After being awarded the CNRS gold medal in 2017, the work that allowed the direct detection of gravitational waves was rewarded with a Nobel Prize in physics in 2017. But what is a gravitational wave?
Imagine a calm water lake. This lake is our universe. But suddenly, two black holes that had gradually approached each other end up initiating a deadly dance before merging brutally in a formidable impact. Such a formidable collision makes space and time tremble. As if one had suddenly thrown a huge stone into the lake, and caused a wave of ripples slipping on the surface of the water.
The hypothesis of the existence of this space shiver goes back to the first decades of the 20th century. In 1915 precisely, when the general relativity theorized by Einstein shook our understanding of the world. Henceforth, one had to consider space, endowed with elasticity and shaped by matter, exactly as if the content (planets, stars and galaxies) curved the container, that is, the entire space.
Thus, Einstein tells us, the form of space depends on the matter that is housed in it. Therefore, any acceleration of mass should change it and this is manifested by a wave that runs through the entire Cosmos. The famous pebble launched into a lake! As it passes, this wave would expand and contract space. This is exactly what happens when two black holes collide. A part of the energy is then dissipated in the form of waves which make space and time vibrate: the any acceleration of mass should change it and this is manifested by a wave that runs through the entire Cosmos.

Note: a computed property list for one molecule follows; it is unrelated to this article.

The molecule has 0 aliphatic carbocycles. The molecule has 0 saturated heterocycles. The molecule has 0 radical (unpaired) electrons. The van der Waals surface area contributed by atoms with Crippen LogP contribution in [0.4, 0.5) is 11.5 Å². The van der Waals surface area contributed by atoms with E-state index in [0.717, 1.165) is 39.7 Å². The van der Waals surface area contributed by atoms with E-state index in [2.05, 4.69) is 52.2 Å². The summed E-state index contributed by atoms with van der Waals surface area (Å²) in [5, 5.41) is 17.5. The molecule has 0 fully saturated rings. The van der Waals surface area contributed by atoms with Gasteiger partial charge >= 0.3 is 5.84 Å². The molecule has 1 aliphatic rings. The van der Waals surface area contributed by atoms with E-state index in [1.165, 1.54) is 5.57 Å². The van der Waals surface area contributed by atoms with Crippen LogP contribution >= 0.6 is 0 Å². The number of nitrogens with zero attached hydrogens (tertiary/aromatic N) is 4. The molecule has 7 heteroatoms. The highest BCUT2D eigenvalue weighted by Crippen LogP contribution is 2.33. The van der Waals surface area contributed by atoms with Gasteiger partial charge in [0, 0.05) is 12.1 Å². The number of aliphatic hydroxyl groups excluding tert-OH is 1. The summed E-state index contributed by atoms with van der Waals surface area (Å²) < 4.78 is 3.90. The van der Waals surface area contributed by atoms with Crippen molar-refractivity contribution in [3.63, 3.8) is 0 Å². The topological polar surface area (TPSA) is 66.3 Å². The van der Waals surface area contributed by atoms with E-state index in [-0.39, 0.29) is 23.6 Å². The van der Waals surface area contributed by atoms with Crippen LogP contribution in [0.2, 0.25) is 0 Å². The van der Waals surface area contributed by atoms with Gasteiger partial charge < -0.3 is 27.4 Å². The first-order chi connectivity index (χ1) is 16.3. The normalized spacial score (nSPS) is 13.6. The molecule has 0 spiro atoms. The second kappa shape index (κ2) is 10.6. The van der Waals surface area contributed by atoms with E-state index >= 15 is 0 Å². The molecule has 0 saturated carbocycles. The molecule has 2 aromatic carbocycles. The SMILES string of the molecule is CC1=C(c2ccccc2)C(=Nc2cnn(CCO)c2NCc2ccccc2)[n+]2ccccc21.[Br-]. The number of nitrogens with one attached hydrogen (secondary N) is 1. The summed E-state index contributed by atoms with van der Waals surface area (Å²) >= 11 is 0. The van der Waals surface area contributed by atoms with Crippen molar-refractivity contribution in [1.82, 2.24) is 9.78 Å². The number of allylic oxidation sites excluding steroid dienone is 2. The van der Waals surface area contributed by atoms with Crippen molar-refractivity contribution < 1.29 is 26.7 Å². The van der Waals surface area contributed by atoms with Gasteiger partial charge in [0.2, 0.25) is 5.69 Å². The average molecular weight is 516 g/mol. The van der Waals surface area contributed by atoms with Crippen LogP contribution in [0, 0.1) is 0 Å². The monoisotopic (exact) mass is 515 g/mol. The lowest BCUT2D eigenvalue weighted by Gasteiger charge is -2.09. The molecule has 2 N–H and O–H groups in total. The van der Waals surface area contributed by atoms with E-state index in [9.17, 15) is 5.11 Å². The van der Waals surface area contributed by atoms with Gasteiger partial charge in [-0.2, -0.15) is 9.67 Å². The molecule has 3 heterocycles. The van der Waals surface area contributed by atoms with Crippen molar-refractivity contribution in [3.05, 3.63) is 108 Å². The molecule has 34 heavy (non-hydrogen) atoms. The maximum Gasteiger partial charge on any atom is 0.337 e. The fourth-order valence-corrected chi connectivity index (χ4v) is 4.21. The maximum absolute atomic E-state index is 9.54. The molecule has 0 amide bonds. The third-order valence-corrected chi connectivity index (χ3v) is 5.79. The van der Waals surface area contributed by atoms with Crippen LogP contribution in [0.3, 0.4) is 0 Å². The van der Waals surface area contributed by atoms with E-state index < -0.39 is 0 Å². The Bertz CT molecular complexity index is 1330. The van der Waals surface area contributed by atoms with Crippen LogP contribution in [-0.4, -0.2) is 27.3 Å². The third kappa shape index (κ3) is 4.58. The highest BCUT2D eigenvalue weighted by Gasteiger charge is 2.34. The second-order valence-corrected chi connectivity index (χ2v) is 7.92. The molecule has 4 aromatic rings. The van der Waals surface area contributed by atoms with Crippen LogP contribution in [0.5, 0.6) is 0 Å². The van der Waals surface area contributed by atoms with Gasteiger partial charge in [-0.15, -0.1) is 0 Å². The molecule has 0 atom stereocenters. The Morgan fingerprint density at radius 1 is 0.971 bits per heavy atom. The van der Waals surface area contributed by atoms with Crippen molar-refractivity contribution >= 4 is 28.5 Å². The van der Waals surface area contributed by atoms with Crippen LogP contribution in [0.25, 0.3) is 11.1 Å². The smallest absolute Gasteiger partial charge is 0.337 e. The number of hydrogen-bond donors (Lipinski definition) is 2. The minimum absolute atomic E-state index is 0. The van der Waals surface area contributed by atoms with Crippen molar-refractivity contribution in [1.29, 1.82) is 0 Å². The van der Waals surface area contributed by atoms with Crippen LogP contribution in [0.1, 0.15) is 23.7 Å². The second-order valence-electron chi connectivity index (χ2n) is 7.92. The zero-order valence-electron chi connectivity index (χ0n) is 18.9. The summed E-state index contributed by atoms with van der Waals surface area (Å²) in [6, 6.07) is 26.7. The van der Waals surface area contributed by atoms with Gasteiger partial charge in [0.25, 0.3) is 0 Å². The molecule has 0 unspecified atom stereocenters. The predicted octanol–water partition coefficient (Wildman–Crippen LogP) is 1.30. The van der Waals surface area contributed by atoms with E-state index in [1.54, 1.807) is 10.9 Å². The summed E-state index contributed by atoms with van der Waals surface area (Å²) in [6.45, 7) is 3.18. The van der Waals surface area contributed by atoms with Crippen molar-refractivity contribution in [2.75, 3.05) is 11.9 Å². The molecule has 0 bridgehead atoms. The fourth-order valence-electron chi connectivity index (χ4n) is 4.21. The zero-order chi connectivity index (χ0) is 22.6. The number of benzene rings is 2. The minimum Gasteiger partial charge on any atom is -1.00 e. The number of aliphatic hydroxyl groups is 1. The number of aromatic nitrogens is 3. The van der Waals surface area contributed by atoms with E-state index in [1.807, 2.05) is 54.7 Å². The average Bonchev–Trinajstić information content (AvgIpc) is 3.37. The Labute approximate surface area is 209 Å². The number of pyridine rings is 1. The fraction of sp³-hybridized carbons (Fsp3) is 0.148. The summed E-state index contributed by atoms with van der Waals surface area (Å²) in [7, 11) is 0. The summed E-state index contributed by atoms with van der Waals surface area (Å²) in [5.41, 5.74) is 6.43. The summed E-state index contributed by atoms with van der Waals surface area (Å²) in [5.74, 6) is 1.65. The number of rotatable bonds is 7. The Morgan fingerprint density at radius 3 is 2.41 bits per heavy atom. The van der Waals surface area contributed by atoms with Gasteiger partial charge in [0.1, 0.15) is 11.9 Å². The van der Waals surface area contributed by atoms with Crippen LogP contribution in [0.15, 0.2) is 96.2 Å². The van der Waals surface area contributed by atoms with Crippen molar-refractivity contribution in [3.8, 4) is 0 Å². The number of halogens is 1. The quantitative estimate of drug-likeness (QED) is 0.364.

Thus, in theory, every object that is on the path of a gravitational wave sees its length vary: everything happens as if the space between the atoms of its molecules is distended and then tightened. This surprising observation indicating that in the distance two massive stars are approaching each other to collide or that a star explodes, ejecting its envelope.
At the first direct detection in 2016, the wave had been emitted by two black holes with respective masses of 29 and 36 times the mass of the Sun that approached and eventually merged 1.3 billion light years. The source is, therefore, more than a billion light-years away. The fusion gave rise to a gigantic black hole with a final mass of 62 solar masses. Now, 29 + 36 are supposed to make 65. This means that the equivalent of 3 solar masses has been expelled as gravitational waves.
And it is this event of great intensity that caused this vibration of space-time, titillating as its passage on Earth the detectors LIGO and Virgo. Better still, the source of these gravitational waves would be in the southern hemisphere, a hypothesis permitted by comparing the arrival times of gravitational waves in the two detectors located across the United States ( 7 milliseconds deviation) and the study of the signal characteristics measured by LIGO and Virgo. “This discovery opens up a vast field of research,” says Benoît Mours, an astrophysicist at the Annecy-le-Vieux laboratory. It is even a “new astronomy“ which has just emerged as the Academy of Sciences has pointed out. Indeed, without such an instrument, the researchers would never have managed to detect the fusion of this duo of black holes. By proving their efficiency, these gravitational wave detectors provide a new tool to scrutinize and understand our Universe.